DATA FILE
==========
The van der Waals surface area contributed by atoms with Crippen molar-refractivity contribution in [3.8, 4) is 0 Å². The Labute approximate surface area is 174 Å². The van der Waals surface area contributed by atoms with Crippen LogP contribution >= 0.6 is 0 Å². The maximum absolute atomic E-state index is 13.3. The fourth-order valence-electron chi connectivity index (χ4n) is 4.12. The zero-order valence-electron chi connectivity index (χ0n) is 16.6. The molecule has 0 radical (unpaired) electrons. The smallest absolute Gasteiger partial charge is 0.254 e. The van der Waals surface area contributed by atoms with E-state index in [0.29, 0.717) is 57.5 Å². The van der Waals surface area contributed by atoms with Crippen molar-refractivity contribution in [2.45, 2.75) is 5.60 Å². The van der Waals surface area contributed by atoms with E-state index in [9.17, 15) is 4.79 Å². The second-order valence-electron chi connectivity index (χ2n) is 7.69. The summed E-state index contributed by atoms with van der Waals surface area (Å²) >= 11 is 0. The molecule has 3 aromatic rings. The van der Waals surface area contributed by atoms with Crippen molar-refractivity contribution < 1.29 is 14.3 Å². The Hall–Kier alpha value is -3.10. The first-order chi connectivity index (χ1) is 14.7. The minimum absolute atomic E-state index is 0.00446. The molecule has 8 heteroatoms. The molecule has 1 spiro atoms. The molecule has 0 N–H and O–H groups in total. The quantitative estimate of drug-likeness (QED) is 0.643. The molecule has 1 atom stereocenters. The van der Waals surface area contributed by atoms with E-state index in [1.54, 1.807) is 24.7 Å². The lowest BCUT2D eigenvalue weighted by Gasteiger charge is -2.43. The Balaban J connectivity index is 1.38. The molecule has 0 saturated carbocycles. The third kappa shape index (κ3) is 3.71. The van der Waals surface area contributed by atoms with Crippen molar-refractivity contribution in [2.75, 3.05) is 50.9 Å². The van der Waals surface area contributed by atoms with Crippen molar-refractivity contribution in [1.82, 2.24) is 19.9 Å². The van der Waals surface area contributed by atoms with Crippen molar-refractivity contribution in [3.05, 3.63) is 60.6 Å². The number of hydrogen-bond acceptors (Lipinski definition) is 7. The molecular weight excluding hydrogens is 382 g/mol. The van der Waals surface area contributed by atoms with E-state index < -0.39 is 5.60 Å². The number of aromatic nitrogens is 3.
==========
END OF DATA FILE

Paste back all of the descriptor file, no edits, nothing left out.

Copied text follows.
The van der Waals surface area contributed by atoms with Crippen molar-refractivity contribution in [3.8, 4) is 0 Å². The Labute approximate surface area is 174 Å². The van der Waals surface area contributed by atoms with Crippen LogP contribution >= 0.6 is 0 Å². The maximum absolute atomic E-state index is 13.3. The fourth-order valence-electron chi connectivity index (χ4n) is 4.12. The zero-order valence-electron chi connectivity index (χ0n) is 16.6. The molecule has 0 radical (unpaired) electrons. The smallest absolute Gasteiger partial charge is 0.254 e. The van der Waals surface area contributed by atoms with E-state index in [0.29, 0.717) is 57.5 Å². The van der Waals surface area contributed by atoms with Crippen molar-refractivity contribution in [2.45, 2.75) is 5.60 Å². The van der Waals surface area contributed by atoms with E-state index in [9.17, 15) is 4.79 Å². The second-order valence-electron chi connectivity index (χ2n) is 7.69. The summed E-state index contributed by atoms with van der Waals surface area (Å²) >= 11 is 0. The molecule has 3 aromatic rings. The van der Waals surface area contributed by atoms with Crippen molar-refractivity contribution < 1.29 is 14.3 Å². The Hall–Kier alpha value is -3.10. The first-order chi connectivity index (χ1) is 14.7. The minimum absolute atomic E-state index is 0.00446. The molecule has 8 heteroatoms. The molecule has 1 spiro atoms. The molecule has 0 N–H and O–H groups in total. The quantitative estimate of drug-likeness (QED) is 0.643. The molecule has 1 atom stereocenters. The van der Waals surface area contributed by atoms with E-state index in [1.54, 1.807) is 24.7 Å². The lowest BCUT2D eigenvalue weighted by Gasteiger charge is -2.43. The Balaban J connectivity index is 1.38. The molecule has 0 saturated carbocycles. The third kappa shape index (κ3) is 3.71. The van der Waals surface area contributed by atoms with Crippen molar-refractivity contribution in [2.75, 3.05) is 50.9 Å². The van der Waals surface area contributed by atoms with Crippen molar-refractivity contribution in [1.82, 2.24) is 19.9 Å². The van der Waals surface area contributed by atoms with Crippen molar-refractivity contribution in [3.05, 3.63) is 60.6 Å². The number of hydrogen-bond acceptors (Lipinski definition) is 7. The molecular weight excluding hydrogens is 382 g/mol. The van der Waals surface area contributed by atoms with E-state index < -0.39 is 5.60 Å². The number of aromatic nitrogens is 3.